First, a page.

Relief Portrayal January 23, 2006 Geog 258: Maps and GIS
Outlines How relief is portrayed? • Absolute-relief portrayal methods • Relative-relief portrayal methods • Combining relief portrayal methods • Dynamic relief portrayal Digital data for relief portrayal • DEM (Digital Elevation Model)
1. Absolute-relief methods • Provides relief in a numeric scale • You can determine exact value of elevation or water depth at individual points from this kind of map • Designed to give precise measurements • You can measure slope from this kind of map • You can create profile from this kind of map • Common methods include • Contours: lines of equal elevation • Isobath: lines of equal water depth • Hypsometic tints: color-coded contour interval
Contours • Think of contours as lines obtained by cutting terrain horizontally with imaginary planes in equal intervals • Contours are lines of equal elevation
Types of contours • What would terrain look like inside depression contour? • Not all contours are labeled: index contour is labeled, shown as thick lines
Isobaths • Lines of equal water depth Further questions: Any difference compared to contour map?
Hypsometric tinting • Space between contour lines is color-coded Does this look better than a contour map? Why do you think so?
Hypsometric tint Is color coding scheme good?
2. Relative-relief methods • Designed to give a general impression of relative heights of landform rather than its exact values at individual points • Focused on providing realistic presentation of relief • Different ways to create 3D effect • Commonly used methods include • Physical relief model: raised relief • Perspective view: oblique vantage point • Relief shading: imaginary light source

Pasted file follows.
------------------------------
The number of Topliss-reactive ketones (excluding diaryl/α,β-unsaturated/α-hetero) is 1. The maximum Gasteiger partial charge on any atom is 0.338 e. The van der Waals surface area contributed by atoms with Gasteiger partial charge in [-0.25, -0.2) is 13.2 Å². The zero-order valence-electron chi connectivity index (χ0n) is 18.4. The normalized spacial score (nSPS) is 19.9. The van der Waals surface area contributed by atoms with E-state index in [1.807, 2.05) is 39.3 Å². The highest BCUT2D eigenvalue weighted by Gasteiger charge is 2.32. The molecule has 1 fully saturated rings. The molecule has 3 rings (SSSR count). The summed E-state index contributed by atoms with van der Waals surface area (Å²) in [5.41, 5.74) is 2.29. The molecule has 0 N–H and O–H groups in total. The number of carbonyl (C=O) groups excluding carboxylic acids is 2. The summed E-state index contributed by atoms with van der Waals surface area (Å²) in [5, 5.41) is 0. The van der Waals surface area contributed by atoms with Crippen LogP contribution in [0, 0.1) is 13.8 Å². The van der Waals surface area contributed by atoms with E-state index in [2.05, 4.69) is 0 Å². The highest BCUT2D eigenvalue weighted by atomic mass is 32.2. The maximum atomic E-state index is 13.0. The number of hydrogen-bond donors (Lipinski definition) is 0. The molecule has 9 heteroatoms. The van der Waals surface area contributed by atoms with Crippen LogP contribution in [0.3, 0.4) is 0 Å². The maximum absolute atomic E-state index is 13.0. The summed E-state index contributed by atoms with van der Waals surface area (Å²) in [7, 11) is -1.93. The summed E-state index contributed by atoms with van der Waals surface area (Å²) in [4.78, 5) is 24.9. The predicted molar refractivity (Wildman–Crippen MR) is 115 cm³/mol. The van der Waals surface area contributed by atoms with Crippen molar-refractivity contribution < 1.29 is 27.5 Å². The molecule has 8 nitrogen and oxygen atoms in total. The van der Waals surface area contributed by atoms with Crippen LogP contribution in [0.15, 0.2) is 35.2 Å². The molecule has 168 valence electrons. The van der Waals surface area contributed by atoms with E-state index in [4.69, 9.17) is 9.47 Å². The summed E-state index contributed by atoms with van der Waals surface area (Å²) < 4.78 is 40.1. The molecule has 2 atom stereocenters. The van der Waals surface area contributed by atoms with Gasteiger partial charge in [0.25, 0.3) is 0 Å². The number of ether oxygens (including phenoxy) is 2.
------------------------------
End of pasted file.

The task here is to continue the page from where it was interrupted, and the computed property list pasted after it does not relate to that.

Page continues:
Physical model of relief • Physical 3D model of relief Raised relief globes Raised relief topographic map Relief models
Perspective views • Creates 3D effect with oblique vantage points
Perspective views Landscape drawings
Perspective views Fishnet maps (terrain profiles) Block diagram
Relief shading • Creates 3D effect using an imaginary light source Shaded relief map Vertical aerial photo
3. Combining relief methods • Absolute methods are good for making measurements, but it is hard to have a general sense of terrain variation • Relative methods are good for gaining a general impression, but it does not give precise measurements • Why not combine both?
4. Dynamic relief portrayal • Putting relief portrayal into motion • Can gain dynamic impression of landform • Animated methods • A sequence of maps is animated detect changes • A series of images taken from different vantage points are combined to create animation fly-over • Interactive methods • You can choose the location, vantage points, and so on • Demo • http://www2.jpl.nasa.gov/srtm/ • http://geology.asu.edu/~reynolds/topo_gallery/topo_gallery.htm • http://www.truflite.com/
5. Digital Elevation Model • Some maps can be made by hand • Relief globe, hachures, block diagram • These days maps are increasingly generated by computers • Shaded relief map, profile map, fly-over • Combining methods are easily manipulated • Basis of computer-generated terrain mapping is Digital Elevation Model (DEM) • DEM stores elevation or water depth in regularly sampled points • DEM can be thought of as varying elevation values stored in matrices